And We’re Back!
Holy cow has it really been that long since we had a post! Oops! I will admit, it has been busy around here but I will post a WARNING: The following post might be dull and boring to many readers. To avoid nodding off, I think I will insert random pictures in this post (plus, I don’t really have any that relate to the story about to be told). Proceed at your own risk of boredom
I suppose to most people, the last month here wouldn’t really seem that busy. But since I took some time off to visit my mom back in South Dakota, a lot had to be done before hand. I realize that feeding 4 birds doesn’t seem like a big deal, and it’s really easy to do, it’s just time consuming to organize it.
As you are aware, I have a fantastic crew of volunteers. At this time of year, however, many of them are also traveling to see their families in places like Minnesota or hosting a lot of relatives from out of town and, thus, not able to give up much time. Not to worry, though, there are always those die-hards who can’t stay away!
Preparation to leave for an extended period of time begins a couple weeks in advance.
First: Make sure there is enough food in the freezer to get the birds through. All of the food we order for the birds comes frozen and is therefore shipped quite quickly. Most suppliers, however, ship only once a week, so if you don’t order before Tuesday, it won’t ship until the following week. We had an interesting situation this month as well – rats are in short supply across the country. “How can that be?” you ask. Well I’m not sure, but it’s been tough for those of us who need them. Fortunately, I was able to arrange to get rats a bit smaller than we normally use, so at least we have them.
Second: Arrange for someone to be at the mews daily to feed the birds and bring them into the public for viewing on days the Center is open. With a group of 15 volunteers that can be a chore in itself. I start by sending an email to everyone asking them to let me know if there are days they’d like to help. I get a couple replies but mostly, “sorry, I’m out of town too.” Fortunately, one person offers to cover every day. Another email is sent to everyone saying it’d be nice if she didn’t have to do every day. Finally, several volunteers are in with the birds at the same time and a schedule is agreed upon. Whew.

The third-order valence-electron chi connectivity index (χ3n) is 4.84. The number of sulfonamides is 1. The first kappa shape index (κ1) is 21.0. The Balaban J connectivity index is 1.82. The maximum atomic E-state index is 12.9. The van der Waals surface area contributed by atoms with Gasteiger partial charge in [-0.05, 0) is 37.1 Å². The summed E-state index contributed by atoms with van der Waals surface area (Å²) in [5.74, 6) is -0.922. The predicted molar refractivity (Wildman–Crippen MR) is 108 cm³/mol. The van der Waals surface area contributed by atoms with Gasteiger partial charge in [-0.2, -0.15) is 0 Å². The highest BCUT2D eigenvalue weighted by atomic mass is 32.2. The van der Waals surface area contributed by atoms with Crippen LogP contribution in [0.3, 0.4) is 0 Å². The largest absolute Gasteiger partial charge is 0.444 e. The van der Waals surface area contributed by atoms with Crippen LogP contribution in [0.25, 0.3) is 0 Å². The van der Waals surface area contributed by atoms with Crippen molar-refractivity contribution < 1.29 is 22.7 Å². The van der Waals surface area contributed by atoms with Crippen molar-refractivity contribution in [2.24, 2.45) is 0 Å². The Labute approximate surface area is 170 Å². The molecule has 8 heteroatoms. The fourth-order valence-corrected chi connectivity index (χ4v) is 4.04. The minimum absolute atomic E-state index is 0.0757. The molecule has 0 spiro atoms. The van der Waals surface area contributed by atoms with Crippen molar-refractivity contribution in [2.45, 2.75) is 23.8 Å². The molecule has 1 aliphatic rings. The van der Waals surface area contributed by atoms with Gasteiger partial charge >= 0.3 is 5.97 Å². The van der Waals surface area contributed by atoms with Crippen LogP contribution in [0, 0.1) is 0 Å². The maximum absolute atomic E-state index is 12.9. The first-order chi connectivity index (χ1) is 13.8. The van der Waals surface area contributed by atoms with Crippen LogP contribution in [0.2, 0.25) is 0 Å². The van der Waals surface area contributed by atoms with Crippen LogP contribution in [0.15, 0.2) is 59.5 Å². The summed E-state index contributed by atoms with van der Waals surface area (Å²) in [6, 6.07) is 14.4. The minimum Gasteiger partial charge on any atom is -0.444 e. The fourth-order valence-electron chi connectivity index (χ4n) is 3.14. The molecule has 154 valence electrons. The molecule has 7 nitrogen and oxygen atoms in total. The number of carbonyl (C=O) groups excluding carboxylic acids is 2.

Third: Plan the menu for 10 days of being gone. Normally I write out what the birds are eating for a few days at a time. During the week I feed and tend to “fudge” the foods a bit. One day a quail will be a bit small and while Haya only eats 1/2 a quail at a time, it means that one of the halves is going to be not quite enough. When this happens to me it’s not a big deal because I can pull a little meat off of something else that’s a little big or from the meal of a bird that might be a tad “plump” but the volunteers are trained to cut the quail in half and feed it. Period. So deciding exactly what to feed that far in advance is a bit more challenging, but I get it done.
Fourth: Prepare info sheets for the volunteers. These have contact numbers for me, my boss, the vet, etc. as well as info on anything that might be of note. For example, right before I left Suli had a swollen toe. I still have no idea what caused it but the volunteers needed to watch it and it meant that she rest for a bit.
Lastly: Tie up loose ends. Yeah, about that . . . I am the kind of person that has a whole bunch of things going at once. I am usually reading (& taking notes from) at least two books at a time. I am always working on new program ideas and thinking of ways to improve things around the mews, and I’ve also been researching a lot of enrichment ideas for Suli as she gets bored easily. My biggest loose end this time was a brochure I have been working on. I finished it up, sent it to our graphics department, and wanted to send it out when I returned. That was a pretty time consuming project that I randomly decided to take on.
Basically, that’s how you eat up two weeks of time before your vacation and turn the slow time of the year into a hectic period. Then, just for fun, when you return from vacation, you should get sick and miss another 3 days of work. Just for fun.